At the same time, I do understand that my own walk with the Lord has been shaped and molded by such situations and experiences, so that it is one that most other people will never know or comprehend, either. And I really don't know if I would like the thought of others having to go through the same things that I went through. My faith has strengthened considerably over the years... but I don't dare boast that my faith is "strong". It isn't. And whatever strength that may be there doesn't come from my own spirit or free will at all. It only comes because God led me through tribulation and fire. And it still isn't strong enough. Even now, my faith is being tested as it never has before, and I really don't know how I am going to be able to endure this new trial. If it is endured, it will only be by the grace of God that He will have seen us through.

So some of us know a thing about what it is to serve Christ that others do not, and those others know something also that may never be understood by some. Maybe none of us are capable, or are supposed to be capable, of comprehending the total mystery. At least not on this side of eternity. Which is probably a good thing: can you imagine the pride and arrogance that would come if any of us could claim that we knew everything about living the perfect life in Christ? Oh certainly the knowledge is there, but it will ever be tarnished by carnal nature so long as we inhabit this earthen realm. There can be such a thing as perfect knowledge and still be something evil and destructive... as Adam and Eve learned in the garden.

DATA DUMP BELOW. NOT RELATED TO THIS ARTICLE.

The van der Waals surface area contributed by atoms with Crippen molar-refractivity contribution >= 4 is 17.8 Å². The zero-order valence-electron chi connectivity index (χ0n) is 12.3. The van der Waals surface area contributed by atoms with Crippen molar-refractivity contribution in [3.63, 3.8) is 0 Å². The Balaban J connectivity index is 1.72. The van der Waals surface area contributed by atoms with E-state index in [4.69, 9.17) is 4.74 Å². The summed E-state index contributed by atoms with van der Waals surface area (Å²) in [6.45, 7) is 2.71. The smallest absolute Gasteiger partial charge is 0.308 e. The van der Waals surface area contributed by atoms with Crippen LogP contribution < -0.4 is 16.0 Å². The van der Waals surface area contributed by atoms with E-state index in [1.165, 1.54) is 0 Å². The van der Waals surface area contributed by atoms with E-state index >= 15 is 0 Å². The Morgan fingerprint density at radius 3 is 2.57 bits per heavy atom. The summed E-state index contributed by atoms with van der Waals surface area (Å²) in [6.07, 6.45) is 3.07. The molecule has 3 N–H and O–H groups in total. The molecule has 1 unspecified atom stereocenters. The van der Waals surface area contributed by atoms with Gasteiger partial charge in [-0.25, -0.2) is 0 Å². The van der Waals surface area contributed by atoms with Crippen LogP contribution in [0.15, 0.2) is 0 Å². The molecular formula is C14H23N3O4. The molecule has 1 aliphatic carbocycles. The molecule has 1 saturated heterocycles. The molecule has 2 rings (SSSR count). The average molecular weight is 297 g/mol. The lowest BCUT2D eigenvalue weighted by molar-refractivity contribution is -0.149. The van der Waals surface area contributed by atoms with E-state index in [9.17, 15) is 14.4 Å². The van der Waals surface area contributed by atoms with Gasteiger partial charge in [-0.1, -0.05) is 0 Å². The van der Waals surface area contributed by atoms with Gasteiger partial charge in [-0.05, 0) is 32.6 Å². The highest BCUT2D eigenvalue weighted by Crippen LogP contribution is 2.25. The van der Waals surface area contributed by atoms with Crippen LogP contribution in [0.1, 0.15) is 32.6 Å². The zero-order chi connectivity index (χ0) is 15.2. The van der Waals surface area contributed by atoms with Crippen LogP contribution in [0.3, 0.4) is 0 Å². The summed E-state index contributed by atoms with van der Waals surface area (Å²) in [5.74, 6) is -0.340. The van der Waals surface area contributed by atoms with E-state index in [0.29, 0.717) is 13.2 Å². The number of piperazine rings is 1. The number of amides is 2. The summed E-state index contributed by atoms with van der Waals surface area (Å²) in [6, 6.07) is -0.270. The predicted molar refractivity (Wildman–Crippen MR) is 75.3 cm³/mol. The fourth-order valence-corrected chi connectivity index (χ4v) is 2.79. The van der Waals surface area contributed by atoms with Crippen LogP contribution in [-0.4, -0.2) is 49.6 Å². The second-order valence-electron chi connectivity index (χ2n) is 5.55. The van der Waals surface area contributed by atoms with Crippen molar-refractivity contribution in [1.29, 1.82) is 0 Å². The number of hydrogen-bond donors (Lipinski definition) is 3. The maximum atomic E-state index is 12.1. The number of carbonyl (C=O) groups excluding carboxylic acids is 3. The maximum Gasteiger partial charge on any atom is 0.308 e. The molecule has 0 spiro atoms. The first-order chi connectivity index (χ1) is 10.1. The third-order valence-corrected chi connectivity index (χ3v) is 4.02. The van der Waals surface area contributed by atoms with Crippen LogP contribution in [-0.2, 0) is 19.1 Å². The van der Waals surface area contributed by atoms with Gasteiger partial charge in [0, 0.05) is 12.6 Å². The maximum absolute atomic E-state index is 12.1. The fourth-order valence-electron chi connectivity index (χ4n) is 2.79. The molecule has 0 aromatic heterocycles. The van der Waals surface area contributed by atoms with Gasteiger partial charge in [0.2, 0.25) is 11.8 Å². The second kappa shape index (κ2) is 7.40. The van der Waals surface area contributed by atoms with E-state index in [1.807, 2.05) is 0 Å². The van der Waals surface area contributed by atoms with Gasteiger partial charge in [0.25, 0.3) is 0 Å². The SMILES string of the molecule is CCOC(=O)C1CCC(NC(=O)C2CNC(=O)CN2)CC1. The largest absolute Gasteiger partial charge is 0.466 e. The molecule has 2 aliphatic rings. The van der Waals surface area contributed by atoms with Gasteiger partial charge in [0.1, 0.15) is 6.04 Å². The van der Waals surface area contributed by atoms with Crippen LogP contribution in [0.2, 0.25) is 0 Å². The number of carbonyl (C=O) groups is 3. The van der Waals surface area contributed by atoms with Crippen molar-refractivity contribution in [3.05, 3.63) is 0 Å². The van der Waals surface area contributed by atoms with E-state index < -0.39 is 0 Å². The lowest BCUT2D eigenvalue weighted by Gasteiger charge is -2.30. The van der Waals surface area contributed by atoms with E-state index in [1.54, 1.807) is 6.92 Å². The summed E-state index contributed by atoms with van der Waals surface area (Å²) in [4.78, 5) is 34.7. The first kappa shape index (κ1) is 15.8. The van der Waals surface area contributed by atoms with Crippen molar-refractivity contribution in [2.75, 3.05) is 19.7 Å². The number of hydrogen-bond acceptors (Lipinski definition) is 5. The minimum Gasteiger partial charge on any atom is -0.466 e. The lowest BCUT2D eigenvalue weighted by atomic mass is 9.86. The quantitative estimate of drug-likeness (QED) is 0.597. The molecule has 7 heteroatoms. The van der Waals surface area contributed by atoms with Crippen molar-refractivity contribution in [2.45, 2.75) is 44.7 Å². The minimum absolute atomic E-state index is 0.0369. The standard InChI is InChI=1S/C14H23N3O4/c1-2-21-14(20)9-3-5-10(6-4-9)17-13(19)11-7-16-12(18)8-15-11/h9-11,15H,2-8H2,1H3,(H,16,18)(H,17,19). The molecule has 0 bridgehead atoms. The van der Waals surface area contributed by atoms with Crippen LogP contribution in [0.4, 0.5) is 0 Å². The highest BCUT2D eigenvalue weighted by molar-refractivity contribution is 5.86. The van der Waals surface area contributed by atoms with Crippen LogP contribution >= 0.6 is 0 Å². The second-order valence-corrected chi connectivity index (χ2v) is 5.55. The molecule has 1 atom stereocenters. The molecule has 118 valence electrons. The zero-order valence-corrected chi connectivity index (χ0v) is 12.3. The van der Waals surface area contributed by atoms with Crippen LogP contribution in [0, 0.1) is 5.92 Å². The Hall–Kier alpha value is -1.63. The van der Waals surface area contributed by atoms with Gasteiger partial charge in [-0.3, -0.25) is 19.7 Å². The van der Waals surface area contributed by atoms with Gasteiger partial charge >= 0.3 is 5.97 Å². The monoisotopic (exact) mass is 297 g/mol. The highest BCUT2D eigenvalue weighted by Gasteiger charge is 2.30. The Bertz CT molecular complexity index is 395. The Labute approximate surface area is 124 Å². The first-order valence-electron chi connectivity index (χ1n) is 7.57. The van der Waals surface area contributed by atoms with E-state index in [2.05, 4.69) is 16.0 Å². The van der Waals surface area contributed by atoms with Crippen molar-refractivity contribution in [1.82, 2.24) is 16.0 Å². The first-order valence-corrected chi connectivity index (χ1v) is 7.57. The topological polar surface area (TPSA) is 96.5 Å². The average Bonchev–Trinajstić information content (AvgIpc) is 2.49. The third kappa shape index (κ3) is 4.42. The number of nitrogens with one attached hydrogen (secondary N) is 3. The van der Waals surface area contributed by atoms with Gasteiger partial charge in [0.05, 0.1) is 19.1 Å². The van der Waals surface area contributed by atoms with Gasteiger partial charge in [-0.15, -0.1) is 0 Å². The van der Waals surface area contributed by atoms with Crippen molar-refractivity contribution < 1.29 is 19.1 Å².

But none of this makes one's certain walk with the Lord better or lesser than that of another. In our own way we each strive to yield to the will of God, in whatever circumstance that He has put us. We do so knowing that it is the will of God that we serve, and that His will might not be known to us in our time on Earth or even for a hundred years. But we know that His will is a perfect one, and that we get to play a part in it - however great or mean - is a tremendous source of comfort and strength in our travails.

This struggle with faith also has bearing on what it is when I said that "It is far too easy a thing to believe in Christ" has another meaning: one that I have only recently begun to understand. That being, that we as Christians - and I am inclined to believe that this is much more prevalent the case among so-called "evangelical" Christians of the modern western sort - do have a terrible tendency of making the Christian life out to be an easy one.

The faith can be easy to find. The strength to persist and persevere in continuing that faith... not so much.

All of my life, I have watched people "lead others to the Lord". They lead them to the point of salvation and they need never fear Hell again. Unfortunately that's about as far as a lot of people get. That's as far as a lot of us who are already believers in Christ are willing to take them: to salvation and not one step beyond.

Oh sure, we can tell them about salvation... but we hardly ever bother to tell them about what it is that they are really getting into.